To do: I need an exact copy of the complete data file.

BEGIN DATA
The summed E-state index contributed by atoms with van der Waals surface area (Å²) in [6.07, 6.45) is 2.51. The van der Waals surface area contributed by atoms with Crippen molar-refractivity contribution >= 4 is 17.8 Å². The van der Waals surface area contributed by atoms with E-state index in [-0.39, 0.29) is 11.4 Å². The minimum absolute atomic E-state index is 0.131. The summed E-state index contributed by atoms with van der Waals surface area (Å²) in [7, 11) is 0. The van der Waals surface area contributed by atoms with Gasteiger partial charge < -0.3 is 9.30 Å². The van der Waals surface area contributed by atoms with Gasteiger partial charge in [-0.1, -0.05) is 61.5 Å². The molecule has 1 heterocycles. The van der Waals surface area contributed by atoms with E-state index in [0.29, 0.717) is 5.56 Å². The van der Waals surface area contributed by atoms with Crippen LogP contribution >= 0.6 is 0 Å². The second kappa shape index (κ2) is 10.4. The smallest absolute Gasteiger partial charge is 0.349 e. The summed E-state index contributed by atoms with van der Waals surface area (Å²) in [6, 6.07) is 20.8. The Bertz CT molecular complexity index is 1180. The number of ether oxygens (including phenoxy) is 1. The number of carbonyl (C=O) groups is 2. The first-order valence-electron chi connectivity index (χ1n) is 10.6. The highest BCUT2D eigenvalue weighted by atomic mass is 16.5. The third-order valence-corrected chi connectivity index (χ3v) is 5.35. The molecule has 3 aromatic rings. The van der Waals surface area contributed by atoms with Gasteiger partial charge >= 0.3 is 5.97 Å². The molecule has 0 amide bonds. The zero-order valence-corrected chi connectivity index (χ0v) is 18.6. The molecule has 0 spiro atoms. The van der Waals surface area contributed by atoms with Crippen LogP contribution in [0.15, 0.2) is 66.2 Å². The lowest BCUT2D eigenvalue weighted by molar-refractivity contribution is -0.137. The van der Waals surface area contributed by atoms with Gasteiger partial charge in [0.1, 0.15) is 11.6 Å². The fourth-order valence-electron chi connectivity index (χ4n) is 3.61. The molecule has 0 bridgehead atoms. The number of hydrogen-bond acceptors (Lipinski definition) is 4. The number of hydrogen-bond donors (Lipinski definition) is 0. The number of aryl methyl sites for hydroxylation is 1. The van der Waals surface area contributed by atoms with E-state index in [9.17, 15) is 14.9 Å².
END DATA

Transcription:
The summed E-state index contributed by atoms with van der Waals surface area (Å²) in [6.07, 6.45) is 2.51. The van der Waals surface area contributed by atoms with Crippen molar-refractivity contribution >= 4 is 17.8 Å². The van der Waals surface area contributed by atoms with E-state index in [-0.39, 0.29) is 11.4 Å². The minimum absolute atomic E-state index is 0.131. The summed E-state index contributed by atoms with van der Waals surface area (Å²) in [7, 11) is 0. The van der Waals surface area contributed by atoms with Gasteiger partial charge < -0.3 is 9.30 Å². The van der Waals surface area contributed by atoms with Gasteiger partial charge in [-0.1, -0.05) is 61.5 Å². The molecule has 1 heterocycles. The van der Waals surface area contributed by atoms with E-state index in [0.29, 0.717) is 5.56 Å². The van der Waals surface area contributed by atoms with Crippen LogP contribution >= 0.6 is 0 Å². The second kappa shape index (κ2) is 10.4. The smallest absolute Gasteiger partial charge is 0.349 e. The summed E-state index contributed by atoms with van der Waals surface area (Å²) in [6, 6.07) is 20.8. The Bertz CT molecular complexity index is 1180. The number of ether oxygens (including phenoxy) is 1. The number of carbonyl (C=O) groups is 2. The first-order valence-electron chi connectivity index (χ1n) is 10.6. The highest BCUT2D eigenvalue weighted by atomic mass is 16.5. The third-order valence-corrected chi connectivity index (χ3v) is 5.35. The molecule has 3 aromatic rings. The van der Waals surface area contributed by atoms with Gasteiger partial charge >= 0.3 is 5.97 Å². The molecule has 0 amide bonds. The zero-order valence-corrected chi connectivity index (χ0v) is 18.6. The molecule has 0 spiro atoms. The van der Waals surface area contributed by atoms with Crippen LogP contribution in [0.15, 0.2) is 66.2 Å². The lowest BCUT2D eigenvalue weighted by molar-refractivity contribution is -0.137. The van der Waals surface area contributed by atoms with Gasteiger partial charge in [0.1, 0.15) is 11.6 Å². The fourth-order valence-electron chi connectivity index (χ4n) is 3.61. The molecule has 0 bridgehead atoms. The number of hydrogen-bond acceptors (Lipinski definition) is 4. The number of hydrogen-bond donors (Lipinski definition) is 0. The number of aryl methyl sites for hydroxylation is 1. The van der Waals surface area contributed by atoms with E-state index in [9.17, 15) is 14.9 Å².